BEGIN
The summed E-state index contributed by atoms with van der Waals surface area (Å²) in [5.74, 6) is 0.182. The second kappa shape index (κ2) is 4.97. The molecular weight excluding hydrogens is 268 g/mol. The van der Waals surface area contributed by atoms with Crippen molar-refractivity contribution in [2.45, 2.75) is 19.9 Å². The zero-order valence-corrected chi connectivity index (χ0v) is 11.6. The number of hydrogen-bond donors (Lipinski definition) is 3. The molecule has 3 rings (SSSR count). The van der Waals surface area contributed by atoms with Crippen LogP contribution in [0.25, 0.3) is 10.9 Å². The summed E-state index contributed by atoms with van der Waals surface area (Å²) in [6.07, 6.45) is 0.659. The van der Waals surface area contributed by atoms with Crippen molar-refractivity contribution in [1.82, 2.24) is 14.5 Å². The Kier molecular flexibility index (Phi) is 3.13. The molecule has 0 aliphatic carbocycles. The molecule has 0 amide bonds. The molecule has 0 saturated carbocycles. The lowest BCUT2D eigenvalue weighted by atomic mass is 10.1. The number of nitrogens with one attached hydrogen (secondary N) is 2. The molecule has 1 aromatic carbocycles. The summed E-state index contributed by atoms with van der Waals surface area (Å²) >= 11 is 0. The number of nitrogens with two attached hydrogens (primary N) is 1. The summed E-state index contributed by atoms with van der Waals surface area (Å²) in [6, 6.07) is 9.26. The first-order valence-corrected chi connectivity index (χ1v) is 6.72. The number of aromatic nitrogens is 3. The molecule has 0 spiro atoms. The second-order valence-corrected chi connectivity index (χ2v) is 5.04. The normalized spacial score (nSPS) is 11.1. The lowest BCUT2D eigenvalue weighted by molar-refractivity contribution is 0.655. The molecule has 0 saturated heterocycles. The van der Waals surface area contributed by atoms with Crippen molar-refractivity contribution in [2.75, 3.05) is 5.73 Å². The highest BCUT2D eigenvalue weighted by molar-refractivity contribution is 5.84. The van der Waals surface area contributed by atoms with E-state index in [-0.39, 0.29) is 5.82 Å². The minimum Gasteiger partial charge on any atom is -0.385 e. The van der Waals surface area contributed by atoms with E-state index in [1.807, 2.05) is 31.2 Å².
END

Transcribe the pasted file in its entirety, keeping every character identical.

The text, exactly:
The summed E-state index contributed by atoms with van der Waals surface area (Å²) in [5.74, 6) is 0.182. The second kappa shape index (κ2) is 4.97. The molecular weight excluding hydrogens is 268 g/mol. The van der Waals surface area contributed by atoms with Crippen molar-refractivity contribution in [2.45, 2.75) is 19.9 Å². The zero-order valence-corrected chi connectivity index (χ0v) is 11.6. The number of hydrogen-bond donors (Lipinski definition) is 3. The molecule has 3 rings (SSSR count). The van der Waals surface area contributed by atoms with Crippen LogP contribution in [0.25, 0.3) is 10.9 Å². The summed E-state index contributed by atoms with van der Waals surface area (Å²) in [6.07, 6.45) is 0.659. The van der Waals surface area contributed by atoms with Crippen molar-refractivity contribution in [1.82, 2.24) is 14.5 Å². The Kier molecular flexibility index (Phi) is 3.13. The molecule has 0 aliphatic carbocycles. The molecule has 0 amide bonds. The molecule has 0 saturated carbocycles. The lowest BCUT2D eigenvalue weighted by atomic mass is 10.1. The number of nitrogens with one attached hydrogen (secondary N) is 2. The molecule has 1 aromatic carbocycles. The summed E-state index contributed by atoms with van der Waals surface area (Å²) >= 11 is 0. The number of nitrogens with two attached hydrogens (primary N) is 1. The summed E-state index contributed by atoms with van der Waals surface area (Å²) in [6, 6.07) is 9.26. The first-order valence-corrected chi connectivity index (χ1v) is 6.72. The number of aromatic nitrogens is 3. The molecule has 0 spiro atoms. The second-order valence-corrected chi connectivity index (χ2v) is 5.04. The normalized spacial score (nSPS) is 11.1. The lowest BCUT2D eigenvalue weighted by molar-refractivity contribution is 0.655. The molecule has 0 saturated heterocycles. The van der Waals surface area contributed by atoms with Crippen molar-refractivity contribution in [2.75, 3.05) is 5.73 Å². The highest BCUT2D eigenvalue weighted by molar-refractivity contribution is 5.84. The van der Waals surface area contributed by atoms with E-state index in [-0.39, 0.29) is 5.82 Å². The minimum Gasteiger partial charge on any atom is -0.385 e. The van der Waals surface area contributed by atoms with E-state index in [1.807, 2.05) is 31.2 Å².